1. Amsterdam - Jacques Brel (David Bowie did a cover once---everyone's covered Brel---but the live version of Amsterdam, performed by the Belgian, reminds me of a small town in France[!] where I bought the album and had a great holiday)
  2. Mahli (remix) - Souad Massi (impossible not to tap your foot to, to start dancing to, to start bouncing round the room to)
  3. Soleá - Radio Tarifa (love the soulful passion of flamenco)
  4. Burn One Down - Ben Harper (probably not representative of Ben Harper at his best, but a fun song that'd remind me of his other work)
  5. Little Red Rooster - The Rolling Stones (couldn't choose between Muddy Waters and all the other Blues greats, but the Stones did a great job with this song)
  6. Exit Music (For a Film) - Radiohead (evocative and strongly linked in my head with Baz Luhrmann's Romeo and Juliet, which I like a lot)
  7. Trois Gymnopédies - Erik Satie (something classical, pensive, mellow)
  8. No Woman, No Cry - Bob Marley and the Wailers
If I was ranking these records, I'd have to put No Woman, No Cry first. Which is why I've left it till last! It's a no-brainer for me. One of the best tracks of all time, with many excellent covers and a few terrible ones too. Many years 001 ago, when I was on the way home from Northampton School of Art and College of Technology, where I was doing my 'A' levels, a friend told me that a band called Bob Marley and the Wailers were playing in the town that night and that I should come along. I'd not heard of them at the time and thought they'd be a two-bit band so didn't go, but within a couple of months I'd learnt what I'd missed out on. Ouch!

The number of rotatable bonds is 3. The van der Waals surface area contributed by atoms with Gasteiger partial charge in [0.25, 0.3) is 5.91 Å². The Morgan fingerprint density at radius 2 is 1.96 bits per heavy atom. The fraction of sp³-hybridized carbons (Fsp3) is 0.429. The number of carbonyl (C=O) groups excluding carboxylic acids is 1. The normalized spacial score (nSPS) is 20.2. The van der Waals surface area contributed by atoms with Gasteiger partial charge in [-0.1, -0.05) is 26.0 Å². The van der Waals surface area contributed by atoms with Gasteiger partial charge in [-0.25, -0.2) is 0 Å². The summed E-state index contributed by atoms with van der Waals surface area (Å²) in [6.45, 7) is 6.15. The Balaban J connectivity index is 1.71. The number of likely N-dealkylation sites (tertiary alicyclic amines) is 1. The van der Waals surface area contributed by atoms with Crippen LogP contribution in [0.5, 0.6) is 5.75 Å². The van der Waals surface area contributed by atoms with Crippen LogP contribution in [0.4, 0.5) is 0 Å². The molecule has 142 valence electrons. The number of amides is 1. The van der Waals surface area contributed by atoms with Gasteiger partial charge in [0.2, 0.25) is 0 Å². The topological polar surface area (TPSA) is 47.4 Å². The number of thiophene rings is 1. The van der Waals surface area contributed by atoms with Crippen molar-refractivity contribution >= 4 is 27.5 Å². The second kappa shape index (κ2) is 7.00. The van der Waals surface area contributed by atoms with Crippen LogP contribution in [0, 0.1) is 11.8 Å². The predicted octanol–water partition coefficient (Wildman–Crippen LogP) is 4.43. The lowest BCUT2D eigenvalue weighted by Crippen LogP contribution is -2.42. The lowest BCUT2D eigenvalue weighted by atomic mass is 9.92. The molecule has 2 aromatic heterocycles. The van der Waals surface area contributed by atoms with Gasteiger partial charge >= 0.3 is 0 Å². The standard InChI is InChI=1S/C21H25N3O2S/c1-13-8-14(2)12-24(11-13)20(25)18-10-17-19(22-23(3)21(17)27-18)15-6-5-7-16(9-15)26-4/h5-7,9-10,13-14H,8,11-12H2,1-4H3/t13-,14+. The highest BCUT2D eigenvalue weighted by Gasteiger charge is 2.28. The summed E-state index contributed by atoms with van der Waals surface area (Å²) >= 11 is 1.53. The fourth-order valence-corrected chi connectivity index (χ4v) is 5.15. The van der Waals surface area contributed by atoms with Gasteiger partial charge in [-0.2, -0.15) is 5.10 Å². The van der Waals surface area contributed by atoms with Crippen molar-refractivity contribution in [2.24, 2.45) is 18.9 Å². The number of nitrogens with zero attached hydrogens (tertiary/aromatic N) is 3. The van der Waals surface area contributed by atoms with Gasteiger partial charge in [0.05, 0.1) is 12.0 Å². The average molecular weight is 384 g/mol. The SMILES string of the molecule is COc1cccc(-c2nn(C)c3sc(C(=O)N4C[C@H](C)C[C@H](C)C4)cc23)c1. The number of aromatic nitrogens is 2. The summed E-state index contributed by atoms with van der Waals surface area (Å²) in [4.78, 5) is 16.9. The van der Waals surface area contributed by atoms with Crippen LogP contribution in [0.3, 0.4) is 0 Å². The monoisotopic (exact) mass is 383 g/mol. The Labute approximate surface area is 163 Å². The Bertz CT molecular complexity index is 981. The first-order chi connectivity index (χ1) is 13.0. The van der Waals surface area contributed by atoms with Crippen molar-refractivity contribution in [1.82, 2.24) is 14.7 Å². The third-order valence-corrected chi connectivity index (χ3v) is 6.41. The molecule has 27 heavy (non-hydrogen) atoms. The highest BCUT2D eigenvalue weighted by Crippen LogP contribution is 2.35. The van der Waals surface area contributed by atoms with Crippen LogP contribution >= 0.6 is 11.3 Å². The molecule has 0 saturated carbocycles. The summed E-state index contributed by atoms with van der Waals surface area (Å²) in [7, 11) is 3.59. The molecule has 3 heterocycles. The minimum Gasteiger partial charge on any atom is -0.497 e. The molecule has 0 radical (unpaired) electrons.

• For reading material, I'd probably want to take an encyclopedia. Something to dip in and out of and never quite finish. No beginning, no end.
  • For that little luxury, I'd either negotiate to take my collection of Northern Exposure DVDs (and something to watch all six series on) or, failing that, a large bottle of good Irish whiskey.
Well, that's me on my desert island. What about you?